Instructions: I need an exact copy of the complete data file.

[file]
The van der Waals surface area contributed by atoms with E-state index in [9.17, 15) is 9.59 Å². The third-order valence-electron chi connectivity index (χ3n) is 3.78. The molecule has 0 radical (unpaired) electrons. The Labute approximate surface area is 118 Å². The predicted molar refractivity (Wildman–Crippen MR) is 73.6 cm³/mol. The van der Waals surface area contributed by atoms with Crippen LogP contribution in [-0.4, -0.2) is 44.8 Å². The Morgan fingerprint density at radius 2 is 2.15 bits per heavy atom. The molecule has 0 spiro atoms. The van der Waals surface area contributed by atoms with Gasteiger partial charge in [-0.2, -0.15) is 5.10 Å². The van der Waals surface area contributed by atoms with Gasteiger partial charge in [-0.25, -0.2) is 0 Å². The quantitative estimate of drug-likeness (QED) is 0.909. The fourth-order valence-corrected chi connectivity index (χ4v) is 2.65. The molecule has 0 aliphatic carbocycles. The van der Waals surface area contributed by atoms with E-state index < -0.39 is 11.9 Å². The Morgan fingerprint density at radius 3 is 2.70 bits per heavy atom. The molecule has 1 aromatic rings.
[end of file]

The van der Waals surface area contributed by atoms with E-state index in [9.17, 15) is 9.59 Å². The third-order valence-electron chi connectivity index (χ3n) is 3.78. The molecule has 0 radical (unpaired) electrons. The Labute approximate surface area is 118 Å². The predicted molar refractivity (Wildman–Crippen MR) is 73.6 cm³/mol. The van der Waals surface area contributed by atoms with Crippen LogP contribution in [-0.4, -0.2) is 44.8 Å². The Morgan fingerprint density at radius 2 is 2.15 bits per heavy atom. The molecule has 0 spiro atoms. The van der Waals surface area contributed by atoms with Gasteiger partial charge in [-0.2, -0.15) is 5.10 Å². The van der Waals surface area contributed by atoms with Gasteiger partial charge in [-0.25, -0.2) is 0 Å². The quantitative estimate of drug-likeness (QED) is 0.909. The fourth-order valence-corrected chi connectivity index (χ4v) is 2.65. The molecule has 0 aliphatic carbocycles. The van der Waals surface area contributed by atoms with E-state index < -0.39 is 11.9 Å². The Morgan fingerprint density at radius 3 is 2.70 bits per heavy atom. The molecule has 1 aromatic rings.